Probably because of those long exposures, many of the images are of store windows where Papageorge builds multi-layered collages that mix textual and still-life elements with the internal and external theater of human interaction.

But there are also plenty of shots that carry the whimsy typical of New York street photography of the era, and many of these would work nearly as well in black and white.

Several of the pictures hint at the coming work Papageorge would do in Central Park, with bench sitters, sun-bathers, and preening couples, all of whom we could note, don’t move very fast and are thus amenable to the slowness of ASA 25 color film, or medium format cameras loaded with black and white. In the Kodachrome, the softly luminescent color seems to presage the glowing, higher resolution black and white of a decade later.

Indeed, the classic street stuff aside, the most interesting aspect of these pictures is Papageorge’s comfort and facility with color. Frequently images use complementary tones to isolate or emphasize subject matter, warm against cool, underlining the “outsideness” of certain subjects.

"Tod Papageorge, Dr. Blankman's New York - Kodachromes 1966- 1967" by Tod Papageorge published by Steidl www.steidl.de
“Tod Papageorge, Dr. Blankman’s New York – Kodachromes 1966- 1967” by Tod Papageorge published by Steidl www.steidl.de

And occasionally, he lets color simply carry the image, as in a shot of a man rushing by carrying a blurring side of red beef, a picture that says “meat” with an emphasis that Tri-X couldn’t have delivered.

A brief foray into color, abandoned until taken up again in the 1990s

It’s this natural affinity for the medium that makes me wish that Papageorge had more money to buy film back then; or that he could intellectually disentangle his preconception of commercial photography’s ownership of color from his natural instincts with the medium; or that he had been older and farther along in his development and better able to recognize what he was accomplishing. As it is, there was only this brief foray into color work for Papageorge, and it was not until the early 90’s that he took it up again, when others had already made the art world safe for color.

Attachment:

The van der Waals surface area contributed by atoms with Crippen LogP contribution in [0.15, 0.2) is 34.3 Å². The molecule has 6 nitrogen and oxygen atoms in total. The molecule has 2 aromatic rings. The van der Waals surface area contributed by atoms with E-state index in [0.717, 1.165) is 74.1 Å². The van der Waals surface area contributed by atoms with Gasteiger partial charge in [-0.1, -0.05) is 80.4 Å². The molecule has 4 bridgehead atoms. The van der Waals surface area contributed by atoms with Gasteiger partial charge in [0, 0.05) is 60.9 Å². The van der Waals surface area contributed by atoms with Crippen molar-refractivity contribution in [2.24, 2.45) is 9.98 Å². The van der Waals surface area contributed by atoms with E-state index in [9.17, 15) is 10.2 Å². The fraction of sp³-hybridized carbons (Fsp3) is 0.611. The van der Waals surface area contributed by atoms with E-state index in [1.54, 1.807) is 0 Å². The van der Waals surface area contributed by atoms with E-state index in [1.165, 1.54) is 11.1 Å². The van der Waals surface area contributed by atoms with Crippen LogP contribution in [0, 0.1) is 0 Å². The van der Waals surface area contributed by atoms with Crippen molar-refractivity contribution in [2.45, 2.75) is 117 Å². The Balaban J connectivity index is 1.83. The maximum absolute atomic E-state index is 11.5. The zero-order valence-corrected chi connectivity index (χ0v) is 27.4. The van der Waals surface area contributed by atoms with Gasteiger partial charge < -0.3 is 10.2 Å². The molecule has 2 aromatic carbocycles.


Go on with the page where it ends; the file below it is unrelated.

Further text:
Dr. Blankman’s New York isn’t ground-breaking work, not now, and not really when it was shot either. But it fills in our understanding of an important artist, one who would not have warranted this publication had he not done his later work. It also adds to our understanding of how color film found its way into the art photography world, which we now understand occurred gradually, carried out by many, and that evolved from existing approaches. In other words, like just about everything else that looks revolutionary in culture, it had precedents. And it’s good work. And it’s a Steidl book, which is pretty much synonymous with beautiful.

Tod Papageorge, Dr. Blankman’s New York – Kodachromes 1966-1967
Tod Papageorge
Published by Steidl
ISBN 978-3-95829-108-9

Tags

American Sports, diane arbus, Dr. Blankman's New York, garry winogrand, guggenheim, joel meyerowitz, John Szarkowski, Kodachromes, lee friedlander, Passing through Eden, steidl, Studio 54, Tod Papageorge, William Egglestson